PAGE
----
By this time, it was quite late;Teresa and Jean offered to make us dinner. In this case, it would be galettes, another Breton specialty. Galettes are like crepes, only they are made of buckwheat and have a savory rather than sweet filling. These galettes were filled ham, cheese, and eggs. After the galettes, we had local cheese with WASA crackers which our hosts apologetically explained was due to the fact that Jean was on the Atkin diet.

It is my firm belief that all the butter in the French diet goes to one place and arrests the blood flow there thus perverting their ability to be logical. Yes, I think that the French literally have butter on the brain. I just saw him eat a buckwheat galette and certainly WASA wafers, although they taste like cardboard, do have carbs. So I sat there watching him eat the crackers convinced he was being faithful to his diet. Thus the French version of the Atkins diet is simply not to eat bread. Unfortunately, not being able to translate "carbs" into French, I couldn't explain to him that he might as well enjoy the bread as he was just swapping one set of carbs for another.

Regardless of these points, I once wrote that if you are going to be on the Atkins diet in Paris, just don't go. Here in the US where the majority of your carbs are most likely consumed eating mass produced crap, like Low Sodium Triscuits or Sun Chips, going on the Atkins diet makes sense. You are cutting down not only on carbs, but over-processed most likely chemically laden junk food hopefully in favor of something fresh and local, like a fresh garden salad with goat cheese from the local farmer's market and just a touch of oil and vinegar. But in France where bread is an art, and it's fresh as opposed to whatever plastic wrapped, pre-sliced delicacy you pick up from the bread section from the supermarket, the Atkins diet is an anathema. My first French teacher, one of the people responsible for the antipathy I felt about going to France for so many years, used to wax philosophical about French bread-telling us that it was so packed with nutrients and vitamins that a bread and water diet in France would be far from a punishment.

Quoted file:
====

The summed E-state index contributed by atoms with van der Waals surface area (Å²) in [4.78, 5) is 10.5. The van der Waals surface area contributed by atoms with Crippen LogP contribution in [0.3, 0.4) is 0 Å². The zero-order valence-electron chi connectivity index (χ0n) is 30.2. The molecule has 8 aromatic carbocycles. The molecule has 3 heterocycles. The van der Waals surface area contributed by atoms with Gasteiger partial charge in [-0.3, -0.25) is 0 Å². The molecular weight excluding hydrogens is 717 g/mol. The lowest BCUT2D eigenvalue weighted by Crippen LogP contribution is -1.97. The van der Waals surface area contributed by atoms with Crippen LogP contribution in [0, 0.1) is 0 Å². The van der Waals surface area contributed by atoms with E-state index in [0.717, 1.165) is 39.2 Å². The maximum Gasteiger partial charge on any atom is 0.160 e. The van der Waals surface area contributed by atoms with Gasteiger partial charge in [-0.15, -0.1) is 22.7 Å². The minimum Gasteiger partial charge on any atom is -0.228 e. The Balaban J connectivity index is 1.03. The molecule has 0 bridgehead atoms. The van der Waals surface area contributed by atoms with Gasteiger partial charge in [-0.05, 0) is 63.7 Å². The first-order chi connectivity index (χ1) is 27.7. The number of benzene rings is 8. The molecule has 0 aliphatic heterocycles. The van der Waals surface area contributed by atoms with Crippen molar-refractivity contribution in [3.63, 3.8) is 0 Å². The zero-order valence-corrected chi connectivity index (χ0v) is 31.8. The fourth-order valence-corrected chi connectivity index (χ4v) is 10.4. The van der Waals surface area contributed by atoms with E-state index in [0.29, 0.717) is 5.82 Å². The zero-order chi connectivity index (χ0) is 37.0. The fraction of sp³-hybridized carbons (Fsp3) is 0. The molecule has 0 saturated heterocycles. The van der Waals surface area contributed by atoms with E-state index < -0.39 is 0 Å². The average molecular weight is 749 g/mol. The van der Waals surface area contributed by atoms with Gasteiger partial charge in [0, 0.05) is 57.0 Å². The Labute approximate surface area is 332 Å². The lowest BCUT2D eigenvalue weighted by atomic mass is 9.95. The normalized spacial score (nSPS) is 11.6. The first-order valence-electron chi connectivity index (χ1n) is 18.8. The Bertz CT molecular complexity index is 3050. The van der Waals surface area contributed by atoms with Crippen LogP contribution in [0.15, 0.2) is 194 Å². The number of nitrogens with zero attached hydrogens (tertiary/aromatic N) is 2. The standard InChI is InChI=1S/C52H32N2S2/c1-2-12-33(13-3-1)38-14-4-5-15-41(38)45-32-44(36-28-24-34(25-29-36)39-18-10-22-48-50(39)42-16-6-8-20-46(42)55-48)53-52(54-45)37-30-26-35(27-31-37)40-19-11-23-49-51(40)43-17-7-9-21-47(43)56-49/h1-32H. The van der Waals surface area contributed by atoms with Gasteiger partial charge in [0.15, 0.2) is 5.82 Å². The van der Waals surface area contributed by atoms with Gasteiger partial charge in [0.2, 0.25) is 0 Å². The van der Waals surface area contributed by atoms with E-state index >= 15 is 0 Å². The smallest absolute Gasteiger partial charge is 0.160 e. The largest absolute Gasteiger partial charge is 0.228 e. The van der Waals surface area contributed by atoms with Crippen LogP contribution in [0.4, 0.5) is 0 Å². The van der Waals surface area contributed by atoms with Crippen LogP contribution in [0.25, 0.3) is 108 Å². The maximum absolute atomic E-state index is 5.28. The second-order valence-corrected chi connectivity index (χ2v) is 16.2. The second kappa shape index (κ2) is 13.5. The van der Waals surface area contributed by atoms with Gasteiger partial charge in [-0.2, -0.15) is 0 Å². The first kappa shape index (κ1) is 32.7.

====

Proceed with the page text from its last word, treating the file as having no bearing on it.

After dinner, we drove Nana home, and he took me back to the hotel. I put on a black lace slip, but when he turned off the light he did not make his habitual move towards me.

"Tu me veut?"2 I inquired. "Non," he replied, "Tu me veut?" Of course I did. I came here for two weeks. I had two weeks to have as much as sex as possible before I went back to my apartment with my large empty bed. Yes, yes, yes, yes. Yes, I wanted sex. I said as much, and he tried to muster the desire, but if there is anything worse than the lack of desire, it is the half hearted attempt to feign passion. As I assured him that I was fine with just going to sleep, I felt uneasy, but I had to remember he was older than I and we had been drinking for much of the night. And as Shakespeare wrote of alcohol "It provokes the desire, but takes away the performance".3

Still, as I curled up to sleep I hoped the next day would begin with the hot sex I had come to expect. And I feared that it wouldn't.

** My translation of the Atkins Diet.
1 According to Wasa's website, Wasa crackers are "a valuable source of carbohydrates, protein and fiber."
2. "You want me?"
3. MacBeth Act II Scene III